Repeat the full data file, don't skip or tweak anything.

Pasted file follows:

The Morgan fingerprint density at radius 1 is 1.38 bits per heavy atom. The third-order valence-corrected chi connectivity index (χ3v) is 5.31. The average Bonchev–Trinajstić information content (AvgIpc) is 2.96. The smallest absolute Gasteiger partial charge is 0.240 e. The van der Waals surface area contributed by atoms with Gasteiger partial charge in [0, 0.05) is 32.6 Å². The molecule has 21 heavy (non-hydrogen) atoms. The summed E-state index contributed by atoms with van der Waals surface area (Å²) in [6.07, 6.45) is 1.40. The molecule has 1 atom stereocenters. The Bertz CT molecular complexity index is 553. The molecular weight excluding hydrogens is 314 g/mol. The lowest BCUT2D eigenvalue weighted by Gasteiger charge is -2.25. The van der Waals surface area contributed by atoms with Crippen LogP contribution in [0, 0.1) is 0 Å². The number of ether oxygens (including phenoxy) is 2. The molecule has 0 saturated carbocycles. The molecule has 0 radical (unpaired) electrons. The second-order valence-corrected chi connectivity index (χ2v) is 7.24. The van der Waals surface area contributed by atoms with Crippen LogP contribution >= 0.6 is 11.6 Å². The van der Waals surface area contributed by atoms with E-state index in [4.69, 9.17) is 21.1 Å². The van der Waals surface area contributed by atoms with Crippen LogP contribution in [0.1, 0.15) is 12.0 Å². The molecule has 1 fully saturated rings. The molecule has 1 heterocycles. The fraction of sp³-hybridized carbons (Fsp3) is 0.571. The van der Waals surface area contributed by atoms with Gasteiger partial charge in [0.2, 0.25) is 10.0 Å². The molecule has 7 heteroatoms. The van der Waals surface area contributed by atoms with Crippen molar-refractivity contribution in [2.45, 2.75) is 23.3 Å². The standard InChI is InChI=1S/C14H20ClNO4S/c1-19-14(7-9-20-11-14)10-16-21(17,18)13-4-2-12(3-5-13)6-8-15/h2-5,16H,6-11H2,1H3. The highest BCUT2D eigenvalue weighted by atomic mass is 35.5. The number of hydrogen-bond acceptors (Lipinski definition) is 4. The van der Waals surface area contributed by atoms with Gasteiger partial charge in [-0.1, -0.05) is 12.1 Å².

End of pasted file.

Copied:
The Morgan fingerprint density at radius 1 is 1.38 bits per heavy atom. The third-order valence-corrected chi connectivity index (χ3v) is 5.31. The average Bonchev–Trinajstić information content (AvgIpc) is 2.96. The smallest absolute Gasteiger partial charge is 0.240 e. The van der Waals surface area contributed by atoms with Gasteiger partial charge in [0, 0.05) is 32.6 Å². The molecule has 21 heavy (non-hydrogen) atoms. The summed E-state index contributed by atoms with van der Waals surface area (Å²) in [6.07, 6.45) is 1.40. The molecule has 1 atom stereocenters. The Bertz CT molecular complexity index is 553. The molecular weight excluding hydrogens is 314 g/mol. The lowest BCUT2D eigenvalue weighted by Gasteiger charge is -2.25. The van der Waals surface area contributed by atoms with Crippen LogP contribution in [0, 0.1) is 0 Å². The number of ether oxygens (including phenoxy) is 2. The molecule has 0 saturated carbocycles. The molecule has 0 radical (unpaired) electrons. The second-order valence-corrected chi connectivity index (χ2v) is 7.24. The van der Waals surface area contributed by atoms with Crippen LogP contribution >= 0.6 is 11.6 Å². The van der Waals surface area contributed by atoms with E-state index in [4.69, 9.17) is 21.1 Å². The van der Waals surface area contributed by atoms with Crippen LogP contribution in [0.1, 0.15) is 12.0 Å². The molecule has 1 fully saturated rings. The molecule has 1 heterocycles. The fraction of sp³-hybridized carbons (Fsp3) is 0.571. The van der Waals surface area contributed by atoms with Gasteiger partial charge in [0.2, 0.25) is 10.0 Å². The molecule has 7 heteroatoms. The van der Waals surface area contributed by atoms with Crippen molar-refractivity contribution in [2.45, 2.75) is 23.3 Å². The standard InChI is InChI=1S/C14H20ClNO4S/c1-19-14(7-9-20-11-14)10-16-21(17,18)13-4-2-12(3-5-13)6-8-15/h2-5,16H,6-11H2,1H3. The highest BCUT2D eigenvalue weighted by atomic mass is 35.5. The number of hydrogen-bond acceptors (Lipinski definition) is 4. The van der Waals surface area contributed by atoms with Gasteiger partial charge in [-0.1, -0.05) is 12.1 Å².